My family is known for last minute plans, and last minute changes to plans, in fact, till the moment we’re not in the car headed to our destination, I refuse to take the trip seriously. 😛 I may sound like I’m cribbing but I love this spontaneous travel, one minute I’m walking out of my physics tuition and the next I’m in a car, off to celebrate Holi with my aunt in Shantiniketan, or one minute I’m at the factory and the next, I’m off to Mount Abu for a long drive, who does not love that? One such incident happened last month. Mr D and I were visiting Ahmedabad and were generally having a pretty good time, it was a lovely Saturday night, we sitting around chatting and watching trashy serials when Dad suddenly decided we should go out for dinner. This was at 10.30 at night. Loud discussions ensued with each person trying to provide their own suggestions, Maa won out in the end and we decided to go to Manek Chowk, mostly because it was waaaay too late to go anywhere else.
Now, Manek Chowk is not your regular market. It is a three in one market, it is a vegetable market early in the morning, a jewellery market till sundown and from 9pm onwards, it is a food lover’s delight. Tiny stalls selling all sorts of delicious food crop all over this not very big chowk, (market square in English). It is located in the Old City of Ahmedabad, quite close to the railway station. It is surrounded by pols, those cluster of houses that are characteristic of Ahmedabad.
Despite being Amdavadis for over a decade, no one in my family had ever visited Manek Chowk before and thus had no idea where it was actually located but since we are modern day travellers, out came the smartphones and Google Maps were as seriously consulted as any star chart in the olden days. Thus directed by our friendly GPS we drove past deserted neighbourhoods and shops and stopped at a particularly dark and for the moment deserted square. For a few minutes we had a good laugh, thinking that all that driving was for no good and that the stalls were shut down for the night, then we decided to ask the paanwala and he told us that the place we’re looking for was in the next gully. We edged the car another meter and looked to our left, and lo and behold! A bustling market square, teeming with humanity met our eyes. Satisfied by the fact that we were after all in the right place, we hurriedly parked our car and made our way to the stalls. Initial inquiries disappointed us when we found out that the stalls sold exclusively vegetarian food, but we very bravely decided to dig in anyway.
If you have ever been to Newton Food Center in Singapore, you will have a fair idea of how things work, you basically sit at the tables and the select the stall from where you want your food, and they’ll deliver it to your table, the payment is done after your meal is over. It was 12 at night, but the place was still as active as if it was 7 or 8 in the evening. People thronged the tables and rich, poor, young, old and what was really heartening to see in a communally sensitive city like Ahmedabad, Hindus and Muslims, all sat beside each other, united by food. We quickly placed our order for pao bhaji, Gwalior dosas and a gobhi manchurian.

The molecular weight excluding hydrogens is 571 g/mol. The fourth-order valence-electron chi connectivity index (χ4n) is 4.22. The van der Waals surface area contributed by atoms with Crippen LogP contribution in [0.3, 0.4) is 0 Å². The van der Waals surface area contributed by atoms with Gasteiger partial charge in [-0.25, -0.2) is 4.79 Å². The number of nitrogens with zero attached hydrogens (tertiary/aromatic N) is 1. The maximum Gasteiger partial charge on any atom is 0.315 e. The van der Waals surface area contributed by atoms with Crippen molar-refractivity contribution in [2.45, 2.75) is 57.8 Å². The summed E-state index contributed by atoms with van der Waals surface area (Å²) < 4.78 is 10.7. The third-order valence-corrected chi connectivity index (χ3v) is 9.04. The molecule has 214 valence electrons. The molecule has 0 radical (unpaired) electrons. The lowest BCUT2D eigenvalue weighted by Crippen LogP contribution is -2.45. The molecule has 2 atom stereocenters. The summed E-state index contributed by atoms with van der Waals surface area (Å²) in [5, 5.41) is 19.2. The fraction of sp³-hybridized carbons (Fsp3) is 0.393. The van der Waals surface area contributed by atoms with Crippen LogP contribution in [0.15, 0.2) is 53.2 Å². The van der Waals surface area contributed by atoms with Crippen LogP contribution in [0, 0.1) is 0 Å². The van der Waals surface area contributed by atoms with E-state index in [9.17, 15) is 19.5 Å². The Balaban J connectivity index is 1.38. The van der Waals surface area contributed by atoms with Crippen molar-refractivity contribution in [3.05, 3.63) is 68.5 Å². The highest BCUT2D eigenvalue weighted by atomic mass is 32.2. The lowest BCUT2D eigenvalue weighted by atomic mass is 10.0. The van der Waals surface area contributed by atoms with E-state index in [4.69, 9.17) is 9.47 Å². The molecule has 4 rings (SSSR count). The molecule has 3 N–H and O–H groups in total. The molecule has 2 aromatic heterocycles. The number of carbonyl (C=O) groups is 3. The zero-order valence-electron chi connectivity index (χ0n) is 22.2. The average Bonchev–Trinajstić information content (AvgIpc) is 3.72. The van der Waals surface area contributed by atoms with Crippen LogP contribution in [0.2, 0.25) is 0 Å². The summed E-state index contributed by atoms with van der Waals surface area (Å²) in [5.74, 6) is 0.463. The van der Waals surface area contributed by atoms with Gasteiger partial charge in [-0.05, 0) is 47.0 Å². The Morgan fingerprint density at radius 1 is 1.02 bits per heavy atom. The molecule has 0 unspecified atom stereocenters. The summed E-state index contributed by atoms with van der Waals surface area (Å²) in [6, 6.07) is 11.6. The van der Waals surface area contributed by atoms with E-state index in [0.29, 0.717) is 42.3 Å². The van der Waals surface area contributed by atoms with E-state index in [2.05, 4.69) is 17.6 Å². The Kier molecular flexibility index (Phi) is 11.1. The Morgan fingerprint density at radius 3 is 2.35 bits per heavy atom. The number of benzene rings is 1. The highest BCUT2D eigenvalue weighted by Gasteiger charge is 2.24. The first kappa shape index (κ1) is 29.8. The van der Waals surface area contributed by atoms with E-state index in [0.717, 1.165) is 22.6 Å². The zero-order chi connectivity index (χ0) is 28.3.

The food soon arrived and what we saw will make any cardiologist faint with horror, huge slabs of butter decorated our food like garnish. Mr D did not know whether to feel horrified or excited. My brother and I exchanged delighted looks, if there is no non-vegetarian food to be had, we might as well compensate with butter we decided and dug in. The food was delicious. I do not know whether it was the excessive application of butter, (the stalls were advertising their use of only Amul butter to cook the food) or the actual skill of the cook made it so good, it was soooo delicious.
The first round of food over, we decided to try a little more food. My Dad called over one of the stall guys and asked for a plate of chow mein, only have him give us a rather puzzled look and a statement that they did not serve chow mein, in fact they had never heard of such a thing before, in return, we also scratched our heads as the people on the table beside us were inhaling copious amounts of the aforementioned dish. When we brought this to light the server said, “Aaah! Noodles! To yeh boliye na sahab!” and promptly ran off to get our order. The noodles arrived, duly decorated with the customary slab of butter and along with that our other order of tawa pulao. Both the dishes were really good, with the noodles being pronounced the clear winner of the evening. Meal over, we called for our bill, which came to some eight hundred rupees for 5 people, very very cheap for the amount of food we had consumed. Strangely, none of felt very full or queasy, as it usually happens after a very large meal and I am happy report that we felt no gastrointestinal discomfort the next day either, even Mr. D, whose stomach rebels at the slightest opportunity.
No meal is complete without dessert, or so off we went to hunt for some sweets. We did not have to look very far, the dessert stalls were on the outer periphery of the square. We decided to have kulfi faloodas from Asharfi Kulfi, a very well known Ahmedabad brand, that we were about to try for the first time. The kulfis did not disappoint, not too sweet, not too milky, the rose syrup just right, it was by far the best kulfi I’ve ever had. We left at around 12.30 and even at that time people were still coming in to eat.
If you’re ever in Ahmedabad and looking for some late night munchies, I would suggest this as the place to go, though if you’re hardcore non-vegetarian, there is this other place at Juhapura which I will review sometime in the future. So that’s it for me. Where do you go for your midnight munchies? Let me know in the comments!!